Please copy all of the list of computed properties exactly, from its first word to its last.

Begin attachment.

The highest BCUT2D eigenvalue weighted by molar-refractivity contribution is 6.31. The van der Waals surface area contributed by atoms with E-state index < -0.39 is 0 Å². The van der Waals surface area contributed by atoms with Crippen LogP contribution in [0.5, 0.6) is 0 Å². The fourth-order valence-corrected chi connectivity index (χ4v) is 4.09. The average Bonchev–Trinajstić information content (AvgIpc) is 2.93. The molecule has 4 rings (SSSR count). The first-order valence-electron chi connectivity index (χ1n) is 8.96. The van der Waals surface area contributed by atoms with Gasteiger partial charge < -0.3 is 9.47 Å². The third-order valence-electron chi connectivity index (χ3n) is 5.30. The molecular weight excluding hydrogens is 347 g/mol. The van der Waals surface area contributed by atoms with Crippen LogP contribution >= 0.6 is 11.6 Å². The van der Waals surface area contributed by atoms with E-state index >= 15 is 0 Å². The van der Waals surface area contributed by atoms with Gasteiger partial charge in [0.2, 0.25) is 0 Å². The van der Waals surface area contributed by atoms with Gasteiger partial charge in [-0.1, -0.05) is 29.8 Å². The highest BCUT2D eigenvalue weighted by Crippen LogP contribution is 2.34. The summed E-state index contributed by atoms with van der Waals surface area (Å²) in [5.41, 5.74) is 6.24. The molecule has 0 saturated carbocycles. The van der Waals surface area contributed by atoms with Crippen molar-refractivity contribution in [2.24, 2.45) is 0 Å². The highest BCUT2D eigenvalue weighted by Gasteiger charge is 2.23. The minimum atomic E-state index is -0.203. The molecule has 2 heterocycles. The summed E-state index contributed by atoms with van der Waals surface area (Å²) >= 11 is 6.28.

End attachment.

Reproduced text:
The highest BCUT2D eigenvalue weighted by molar-refractivity contribution is 6.31. The van der Waals surface area contributed by atoms with E-state index < -0.39 is 0 Å². The van der Waals surface area contributed by atoms with Crippen LogP contribution in [0.5, 0.6) is 0 Å². The fourth-order valence-corrected chi connectivity index (χ4v) is 4.09. The average Bonchev–Trinajstić information content (AvgIpc) is 2.93. The molecule has 4 rings (SSSR count). The first-order valence-electron chi connectivity index (χ1n) is 8.96. The van der Waals surface area contributed by atoms with Gasteiger partial charge < -0.3 is 9.47 Å². The third-order valence-electron chi connectivity index (χ3n) is 5.30. The molecular weight excluding hydrogens is 347 g/mol. The van der Waals surface area contributed by atoms with Crippen LogP contribution >= 0.6 is 11.6 Å². The van der Waals surface area contributed by atoms with E-state index >= 15 is 0 Å². The van der Waals surface area contributed by atoms with Gasteiger partial charge in [0.2, 0.25) is 0 Å². The van der Waals surface area contributed by atoms with Gasteiger partial charge in [-0.1, -0.05) is 29.8 Å². The highest BCUT2D eigenvalue weighted by Crippen LogP contribution is 2.34. The summed E-state index contributed by atoms with van der Waals surface area (Å²) in [5.41, 5.74) is 6.24. The molecule has 0 saturated carbocycles. The van der Waals surface area contributed by atoms with Crippen molar-refractivity contribution in [2.24, 2.45) is 0 Å². The highest BCUT2D eigenvalue weighted by Gasteiger charge is 2.23. The minimum atomic E-state index is -0.203. The molecule has 2 heterocycles. The summed E-state index contributed by atoms with van der Waals surface area (Å²) >= 11 is 6.28.